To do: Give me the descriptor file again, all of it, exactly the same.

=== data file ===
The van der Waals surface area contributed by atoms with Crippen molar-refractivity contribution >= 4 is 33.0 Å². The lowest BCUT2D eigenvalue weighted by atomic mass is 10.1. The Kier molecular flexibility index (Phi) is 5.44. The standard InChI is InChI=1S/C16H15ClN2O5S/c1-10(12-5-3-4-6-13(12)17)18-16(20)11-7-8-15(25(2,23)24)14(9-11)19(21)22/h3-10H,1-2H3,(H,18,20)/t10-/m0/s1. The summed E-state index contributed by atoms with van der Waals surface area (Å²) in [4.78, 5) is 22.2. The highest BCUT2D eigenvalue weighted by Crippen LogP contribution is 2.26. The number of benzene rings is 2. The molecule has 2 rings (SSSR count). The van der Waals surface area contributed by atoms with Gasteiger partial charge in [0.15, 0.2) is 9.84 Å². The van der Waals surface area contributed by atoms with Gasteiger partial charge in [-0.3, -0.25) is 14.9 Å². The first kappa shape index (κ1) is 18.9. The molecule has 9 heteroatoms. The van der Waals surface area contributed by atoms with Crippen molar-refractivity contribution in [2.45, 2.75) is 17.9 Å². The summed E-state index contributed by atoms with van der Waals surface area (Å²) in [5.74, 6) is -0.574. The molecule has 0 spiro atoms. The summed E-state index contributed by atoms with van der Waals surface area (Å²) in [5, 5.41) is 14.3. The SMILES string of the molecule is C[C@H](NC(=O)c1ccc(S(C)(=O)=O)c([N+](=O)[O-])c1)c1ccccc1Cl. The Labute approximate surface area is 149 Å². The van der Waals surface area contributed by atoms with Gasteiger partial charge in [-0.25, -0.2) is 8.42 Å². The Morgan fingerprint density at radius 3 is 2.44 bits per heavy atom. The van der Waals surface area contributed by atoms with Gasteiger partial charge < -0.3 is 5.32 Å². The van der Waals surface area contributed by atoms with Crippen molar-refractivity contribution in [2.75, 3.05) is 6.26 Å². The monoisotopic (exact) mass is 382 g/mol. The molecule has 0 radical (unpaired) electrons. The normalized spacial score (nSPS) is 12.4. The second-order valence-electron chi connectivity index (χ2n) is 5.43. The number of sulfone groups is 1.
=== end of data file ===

The van der Waals surface area contributed by atoms with Crippen molar-refractivity contribution >= 4 is 33.0 Å². The lowest BCUT2D eigenvalue weighted by atomic mass is 10.1. The Kier molecular flexibility index (Phi) is 5.44. The standard InChI is InChI=1S/C16H15ClN2O5S/c1-10(12-5-3-4-6-13(12)17)18-16(20)11-7-8-15(25(2,23)24)14(9-11)19(21)22/h3-10H,1-2H3,(H,18,20)/t10-/m0/s1. The summed E-state index contributed by atoms with van der Waals surface area (Å²) in [4.78, 5) is 22.2. The highest BCUT2D eigenvalue weighted by Crippen LogP contribution is 2.26. The number of benzene rings is 2. The molecule has 2 rings (SSSR count). The van der Waals surface area contributed by atoms with Gasteiger partial charge in [0.15, 0.2) is 9.84 Å². The van der Waals surface area contributed by atoms with Gasteiger partial charge in [-0.3, -0.25) is 14.9 Å². The first kappa shape index (κ1) is 18.9. The molecule has 9 heteroatoms. The van der Waals surface area contributed by atoms with Crippen molar-refractivity contribution in [2.45, 2.75) is 17.9 Å². The summed E-state index contributed by atoms with van der Waals surface area (Å²) in [5.74, 6) is -0.574. The molecule has 0 spiro atoms. The summed E-state index contributed by atoms with van der Waals surface area (Å²) in [5, 5.41) is 14.3. The SMILES string of the molecule is C[C@H](NC(=O)c1ccc(S(C)(=O)=O)c([N+](=O)[O-])c1)c1ccccc1Cl. The Labute approximate surface area is 149 Å². The van der Waals surface area contributed by atoms with Gasteiger partial charge in [-0.25, -0.2) is 8.42 Å². The Morgan fingerprint density at radius 3 is 2.44 bits per heavy atom. The van der Waals surface area contributed by atoms with Gasteiger partial charge < -0.3 is 5.32 Å². The van der Waals surface area contributed by atoms with Crippen molar-refractivity contribution in [2.75, 3.05) is 6.26 Å². The monoisotopic (exact) mass is 382 g/mol. The molecule has 0 radical (unpaired) electrons. The normalized spacial score (nSPS) is 12.4. The second-order valence-electron chi connectivity index (χ2n) is 5.43. The number of sulfone groups is 1.